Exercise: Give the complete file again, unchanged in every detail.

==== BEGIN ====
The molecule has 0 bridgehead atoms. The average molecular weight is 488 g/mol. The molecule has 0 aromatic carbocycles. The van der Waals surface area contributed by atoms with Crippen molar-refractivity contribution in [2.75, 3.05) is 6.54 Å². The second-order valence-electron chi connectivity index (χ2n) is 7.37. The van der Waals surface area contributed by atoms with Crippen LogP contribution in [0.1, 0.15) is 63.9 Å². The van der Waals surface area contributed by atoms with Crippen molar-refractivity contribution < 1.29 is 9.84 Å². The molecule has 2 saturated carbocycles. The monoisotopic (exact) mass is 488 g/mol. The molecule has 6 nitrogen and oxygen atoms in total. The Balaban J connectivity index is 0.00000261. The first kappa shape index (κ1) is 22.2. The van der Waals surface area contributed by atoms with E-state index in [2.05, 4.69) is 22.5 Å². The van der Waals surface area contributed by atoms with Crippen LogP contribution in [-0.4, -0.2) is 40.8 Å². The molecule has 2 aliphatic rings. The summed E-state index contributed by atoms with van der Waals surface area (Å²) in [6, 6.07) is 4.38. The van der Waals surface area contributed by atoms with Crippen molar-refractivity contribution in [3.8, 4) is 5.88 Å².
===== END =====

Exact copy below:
The molecule has 0 bridgehead atoms. The average molecular weight is 488 g/mol. The molecule has 0 aromatic carbocycles. The van der Waals surface area contributed by atoms with Crippen molar-refractivity contribution in [2.75, 3.05) is 6.54 Å². The second-order valence-electron chi connectivity index (χ2n) is 7.37. The van der Waals surface area contributed by atoms with Crippen LogP contribution in [0.1, 0.15) is 63.9 Å². The van der Waals surface area contributed by atoms with Crippen molar-refractivity contribution < 1.29 is 9.84 Å². The molecule has 2 saturated carbocycles. The monoisotopic (exact) mass is 488 g/mol. The molecule has 6 nitrogen and oxygen atoms in total. The Balaban J connectivity index is 0.00000261. The first kappa shape index (κ1) is 22.2. The van der Waals surface area contributed by atoms with E-state index in [2.05, 4.69) is 22.5 Å². The van der Waals surface area contributed by atoms with Crippen LogP contribution in [-0.4, -0.2) is 40.8 Å². The molecule has 2 aliphatic rings. The summed E-state index contributed by atoms with van der Waals surface area (Å²) in [6, 6.07) is 4.38. The van der Waals surface area contributed by atoms with Crippen molar-refractivity contribution in [3.8, 4) is 5.88 Å².